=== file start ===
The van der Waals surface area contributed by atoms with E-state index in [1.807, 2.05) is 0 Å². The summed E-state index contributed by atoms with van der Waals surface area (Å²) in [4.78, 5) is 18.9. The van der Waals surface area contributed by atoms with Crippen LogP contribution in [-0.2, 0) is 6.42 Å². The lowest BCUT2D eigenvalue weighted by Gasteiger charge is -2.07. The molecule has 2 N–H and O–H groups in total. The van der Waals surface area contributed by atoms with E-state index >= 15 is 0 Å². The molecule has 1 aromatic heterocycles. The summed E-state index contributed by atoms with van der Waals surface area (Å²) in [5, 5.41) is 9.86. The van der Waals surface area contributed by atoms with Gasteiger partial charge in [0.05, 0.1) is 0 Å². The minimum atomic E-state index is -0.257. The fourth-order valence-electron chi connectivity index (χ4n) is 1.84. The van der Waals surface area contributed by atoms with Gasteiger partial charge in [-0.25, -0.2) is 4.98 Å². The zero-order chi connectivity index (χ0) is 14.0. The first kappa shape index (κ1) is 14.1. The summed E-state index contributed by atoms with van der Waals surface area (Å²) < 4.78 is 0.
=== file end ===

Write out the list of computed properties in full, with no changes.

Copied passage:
The van der Waals surface area contributed by atoms with E-state index in [1.807, 2.05) is 0 Å². The summed E-state index contributed by atoms with van der Waals surface area (Å²) in [4.78, 5) is 18.9. The van der Waals surface area contributed by atoms with Crippen LogP contribution in [-0.2, 0) is 6.42 Å². The lowest BCUT2D eigenvalue weighted by Gasteiger charge is -2.07. The molecule has 2 N–H and O–H groups in total. The van der Waals surface area contributed by atoms with E-state index >= 15 is 0 Å². The molecule has 1 aromatic heterocycles. The summed E-state index contributed by atoms with van der Waals surface area (Å²) in [5, 5.41) is 9.86. The van der Waals surface area contributed by atoms with Gasteiger partial charge in [0.05, 0.1) is 0 Å². The minimum atomic E-state index is -0.257. The fourth-order valence-electron chi connectivity index (χ4n) is 1.84. The van der Waals surface area contributed by atoms with Gasteiger partial charge in [-0.25, -0.2) is 4.98 Å². The zero-order chi connectivity index (χ0) is 14.0. The first kappa shape index (κ1) is 14.1. The summed E-state index contributed by atoms with van der Waals surface area (Å²) < 4.78 is 0.